August 12, 2022

California is one of the 50 states of the United States, located in the Pacific States region. It is the most populous state in the country, with 39,538,223 inhabitants and the third in territorial extension, surpassed only by Alaska and Texas. California is the largest industrial center in the United States and a national leader in the production of agricultural products. Of the 20 largest cities in the United States, four are located in California: Los Angeles, San Jose, San Diego and San Francisco. Its capital, Sacramento, is also a large city. Southern California is densely populated, with the state's two largest cities (Los Angeles and San Diego) located there. The cities of San Francisco and São José are located in the northern region, as well as the state capital, Sacramento. After contact with Europeans, the Spaniards were the first people to explore and colonize the area in what is now the state of California, and after Mexican independence, they became part of Mexico. The Americans annexed California in the 1850s in a war with Mexico. The state's cognomen is Golden State, which means "golden state" in Portuguese. Its origin is still a matter of debate. The nickname may have come from the 1849 gold rush, when gold mines drew tens of thousands of people from across the country to the region. Another possibility is a reference to the state's native grass, which takes on a golden color in the dry season. Colloquially, the cognomen is also a reference to its climate, which is hot and sunny for most of the year. The state's name comes from the 16th-century novel Las sergas de Esplandián (The adventures of Esplandián), which was written by the Spaniard Garci Rodríguez de Montalvo. In this novel, Montalvo described a paradise called California, a paradise that would be located on an island off the west coast of North America.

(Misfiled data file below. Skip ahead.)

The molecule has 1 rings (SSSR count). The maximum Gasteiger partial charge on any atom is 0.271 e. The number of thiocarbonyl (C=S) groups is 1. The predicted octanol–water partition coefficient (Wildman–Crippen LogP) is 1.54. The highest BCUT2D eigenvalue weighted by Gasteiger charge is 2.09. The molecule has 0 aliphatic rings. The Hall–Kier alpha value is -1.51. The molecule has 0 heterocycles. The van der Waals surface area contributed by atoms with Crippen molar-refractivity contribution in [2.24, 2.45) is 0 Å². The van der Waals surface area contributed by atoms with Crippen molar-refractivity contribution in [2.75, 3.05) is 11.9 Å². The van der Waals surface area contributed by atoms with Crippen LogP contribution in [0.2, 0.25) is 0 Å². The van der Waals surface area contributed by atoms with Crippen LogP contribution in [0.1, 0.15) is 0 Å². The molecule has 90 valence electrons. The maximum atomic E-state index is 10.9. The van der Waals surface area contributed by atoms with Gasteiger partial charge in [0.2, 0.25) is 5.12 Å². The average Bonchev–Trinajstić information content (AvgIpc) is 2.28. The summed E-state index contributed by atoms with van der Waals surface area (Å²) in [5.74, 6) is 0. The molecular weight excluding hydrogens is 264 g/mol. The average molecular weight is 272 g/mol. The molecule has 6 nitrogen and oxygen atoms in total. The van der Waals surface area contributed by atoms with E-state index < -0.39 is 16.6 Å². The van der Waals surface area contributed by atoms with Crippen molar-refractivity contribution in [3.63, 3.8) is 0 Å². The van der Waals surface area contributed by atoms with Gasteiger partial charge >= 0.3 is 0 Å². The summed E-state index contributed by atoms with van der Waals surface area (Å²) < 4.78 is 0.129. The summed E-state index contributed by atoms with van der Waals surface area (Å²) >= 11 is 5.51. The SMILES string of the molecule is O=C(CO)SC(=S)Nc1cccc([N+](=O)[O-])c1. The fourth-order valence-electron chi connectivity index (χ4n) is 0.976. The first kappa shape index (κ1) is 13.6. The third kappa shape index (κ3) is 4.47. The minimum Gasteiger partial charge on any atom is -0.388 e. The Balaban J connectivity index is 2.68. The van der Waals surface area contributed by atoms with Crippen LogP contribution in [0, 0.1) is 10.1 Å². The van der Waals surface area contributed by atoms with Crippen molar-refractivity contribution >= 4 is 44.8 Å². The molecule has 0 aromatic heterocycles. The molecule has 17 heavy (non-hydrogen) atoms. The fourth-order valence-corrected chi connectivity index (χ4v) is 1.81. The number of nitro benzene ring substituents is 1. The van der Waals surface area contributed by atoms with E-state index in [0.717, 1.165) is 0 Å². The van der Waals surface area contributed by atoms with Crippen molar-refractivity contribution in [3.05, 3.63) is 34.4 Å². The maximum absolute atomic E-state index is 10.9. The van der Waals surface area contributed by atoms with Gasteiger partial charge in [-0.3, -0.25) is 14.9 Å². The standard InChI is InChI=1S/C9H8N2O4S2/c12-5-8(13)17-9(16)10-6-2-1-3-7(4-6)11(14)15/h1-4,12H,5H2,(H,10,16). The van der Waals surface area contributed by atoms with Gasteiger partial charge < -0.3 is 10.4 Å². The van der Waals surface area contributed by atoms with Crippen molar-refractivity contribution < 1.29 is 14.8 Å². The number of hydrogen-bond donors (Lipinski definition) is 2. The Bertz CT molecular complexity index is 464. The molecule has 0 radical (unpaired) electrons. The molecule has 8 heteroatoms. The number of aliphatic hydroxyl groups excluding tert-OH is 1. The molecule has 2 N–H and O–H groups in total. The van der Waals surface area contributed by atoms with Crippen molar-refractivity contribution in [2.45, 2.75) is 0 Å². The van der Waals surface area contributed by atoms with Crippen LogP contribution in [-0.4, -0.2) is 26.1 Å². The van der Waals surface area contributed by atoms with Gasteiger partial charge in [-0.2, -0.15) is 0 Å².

The word California originally referred to the Baja California peninsula of Mexico; later, it was extended to the entire region comprising the present-day states of California, Nevada and Utah, and parts of Arizona, New Mexico, Texas and Wyoming. west coast of North America, led him to believe it was an island rather than part of a larger continent. The name probably derived from the mythical island California in the fictional story of Queen Calafia, as recorded in a 1510 work, As Aventuras de Esplandián, by Garci Rodríguez de Montalvo. This work was the fifth in a popular Spanish chivalric romance series that began with Amadis de Gaula. Queen Calafia's kingdom was said to be a remote land rich in gold and pearls, inhabited by beautiful black women who wore gold armor and lived like Amazons, as well as griffins and other strange beasts. In the fictional paradise, the ruler Queen Calafia fought alongside Muslims and her name may have been chosen to echo the title of a Muslim leader, the Caliph. It is possible that the name California meant that the island was a caliphate. Quote: Know ye that in the right hand of the Indies there is an island called California, very near to that part of the Earthly Paradise, which was inhabited by black women without a single man among them. , and they lived the way of the Amazons. They were stout of bodies with strong passionate hearts and great virtue. The island itself is one of the wildest in the world because of the bold and rugged rocks. wrote: « Chapter CLVII of As Aventuras de Esplandián» The conventional wisdom that California was an island, with maps drawn to reflect this belief, lasted well into the 18th century. Shortened forms of the state's name include CA, Cal., Calif., and US-CA.


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